We’ve been writing a great deal about sprouts. As an area of the industry plagued by food safety outbreaks, we thought it important to understand and seek solutions to the problems seemingly endemic to these products. In addition, as the sprout industry has been wrestling with food safety issues longer than most of the fresh produce trade, there may well be lessons the broader industry can learn through careful study of how the sprout industry has wrestled with these difficulties.
One lesson is the importance of industry unity. The sprouting industry seems forever divided in twain… sometimes it is the large producers vs. the small guys, sometimes it is those active in the International Sprout Growers Association and those that are affiliated with Brassica Protection Products. In either case, it is difficult for an industry to wrestle with its problems when the industry is in such discord.
Most recently we ran a piece titled, Pundit’s Mailbag — Marketer of BroccoSprouts Calls For Strict Adherence To FDA Guidelines, which featured a letter from Earl Hauserman, VP Busness Development, Brassica Protection Products. That piece has caused some controversy in the industry and brought two letters, including one from Earl Hauserman himself:
I would like to make a correction to the letter I sent to you that you published in the Perishable Pundit on June 23, 2009, in a piece entitled Pundit’s Mailbag — Marketer of BroccoSprouts Calls For Strict Adherence To FDA Guidelines. In that letter I stated that:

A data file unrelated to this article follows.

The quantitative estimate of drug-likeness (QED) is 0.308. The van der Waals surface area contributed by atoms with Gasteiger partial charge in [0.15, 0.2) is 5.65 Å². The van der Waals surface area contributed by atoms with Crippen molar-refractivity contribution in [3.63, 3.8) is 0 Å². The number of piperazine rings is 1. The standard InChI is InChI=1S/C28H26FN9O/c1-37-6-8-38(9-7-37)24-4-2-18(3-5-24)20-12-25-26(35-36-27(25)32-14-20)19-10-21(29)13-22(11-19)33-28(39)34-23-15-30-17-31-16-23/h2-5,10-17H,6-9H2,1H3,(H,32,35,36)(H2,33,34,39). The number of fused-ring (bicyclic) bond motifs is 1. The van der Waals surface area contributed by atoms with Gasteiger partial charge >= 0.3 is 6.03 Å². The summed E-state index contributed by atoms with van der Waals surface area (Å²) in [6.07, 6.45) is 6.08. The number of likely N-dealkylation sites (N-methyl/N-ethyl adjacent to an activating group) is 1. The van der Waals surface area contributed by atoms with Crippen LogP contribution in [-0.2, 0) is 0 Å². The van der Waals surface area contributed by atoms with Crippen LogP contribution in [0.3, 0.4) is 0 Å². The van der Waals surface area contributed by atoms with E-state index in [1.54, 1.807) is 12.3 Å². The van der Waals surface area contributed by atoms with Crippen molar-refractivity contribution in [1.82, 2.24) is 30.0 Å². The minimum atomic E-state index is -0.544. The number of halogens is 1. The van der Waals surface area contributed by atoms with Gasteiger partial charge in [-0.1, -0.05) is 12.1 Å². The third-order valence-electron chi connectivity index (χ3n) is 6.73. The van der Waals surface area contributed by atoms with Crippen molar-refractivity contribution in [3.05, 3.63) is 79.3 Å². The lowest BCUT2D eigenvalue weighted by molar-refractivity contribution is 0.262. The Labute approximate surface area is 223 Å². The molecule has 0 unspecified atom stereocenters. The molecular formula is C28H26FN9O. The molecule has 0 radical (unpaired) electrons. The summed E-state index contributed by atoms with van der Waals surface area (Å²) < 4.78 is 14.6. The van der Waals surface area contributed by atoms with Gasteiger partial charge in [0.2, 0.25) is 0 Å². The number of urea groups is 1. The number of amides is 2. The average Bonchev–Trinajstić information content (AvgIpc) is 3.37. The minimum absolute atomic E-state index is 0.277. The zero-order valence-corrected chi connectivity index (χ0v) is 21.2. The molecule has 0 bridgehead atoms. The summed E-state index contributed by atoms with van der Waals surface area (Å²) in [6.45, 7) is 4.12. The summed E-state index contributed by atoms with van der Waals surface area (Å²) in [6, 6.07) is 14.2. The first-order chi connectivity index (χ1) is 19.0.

“With regard to seed, it is completely untrue that all the outbreaks have come from Caudill Seed Company and that none have come from Bob Rust’s ISS. By my reckoning, of the 11 recalls/market withdrawals of alfalfa sprouts in 2008 and so far in 2009, seed from Caudill was implicated in only 5, seed from others, primarily ISS, was implicated in 5, and 1 was facility-related.”
I am unaware of any outbreaks that ISS seed has been implicated in. I regret this error due to my incomplete research.
— Earl Hauserman
VP Business Development
Brassica Protection Products LLC
We also received a letter from Bob Rust of International Specialty Supply (ISS) dealing with the same article:
The June 23, 2009, letter by Earl Hauserman of Brassica Protection Products is interesting though terribly inaccurate. For example, it says: